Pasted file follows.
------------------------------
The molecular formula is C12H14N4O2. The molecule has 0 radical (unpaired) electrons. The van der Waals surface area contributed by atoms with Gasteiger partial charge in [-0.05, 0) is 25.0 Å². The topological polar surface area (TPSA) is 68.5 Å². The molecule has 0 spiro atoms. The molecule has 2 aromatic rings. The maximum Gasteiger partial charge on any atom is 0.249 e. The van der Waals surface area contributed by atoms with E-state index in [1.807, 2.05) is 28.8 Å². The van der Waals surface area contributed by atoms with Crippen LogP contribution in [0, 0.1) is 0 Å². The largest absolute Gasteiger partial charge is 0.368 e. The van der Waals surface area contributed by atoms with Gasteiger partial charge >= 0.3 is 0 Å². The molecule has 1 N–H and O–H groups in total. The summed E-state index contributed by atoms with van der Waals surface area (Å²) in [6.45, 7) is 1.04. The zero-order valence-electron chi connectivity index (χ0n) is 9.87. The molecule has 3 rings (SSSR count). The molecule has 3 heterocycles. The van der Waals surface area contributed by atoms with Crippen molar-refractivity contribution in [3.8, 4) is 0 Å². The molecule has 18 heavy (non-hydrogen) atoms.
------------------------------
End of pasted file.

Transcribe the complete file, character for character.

The molecular formula is C12H14N4O2. The molecule has 0 radical (unpaired) electrons. The van der Waals surface area contributed by atoms with Gasteiger partial charge in [-0.05, 0) is 25.0 Å². The topological polar surface area (TPSA) is 68.5 Å². The molecule has 0 spiro atoms. The molecule has 2 aromatic rings. The maximum Gasteiger partial charge on any atom is 0.249 e. The van der Waals surface area contributed by atoms with E-state index in [1.807, 2.05) is 28.8 Å². The van der Waals surface area contributed by atoms with Crippen LogP contribution in [0, 0.1) is 0 Å². The largest absolute Gasteiger partial charge is 0.368 e. The van der Waals surface area contributed by atoms with Gasteiger partial charge >= 0.3 is 0 Å². The molecule has 1 N–H and O–H groups in total. The summed E-state index contributed by atoms with van der Waals surface area (Å²) in [6.45, 7) is 1.04. The zero-order valence-electron chi connectivity index (χ0n) is 9.87. The molecule has 3 rings (SSSR count). The molecule has 3 heterocycles. The van der Waals surface area contributed by atoms with Crippen molar-refractivity contribution in [3.8, 4) is 0 Å². The molecule has 18 heavy (non-hydrogen) atoms.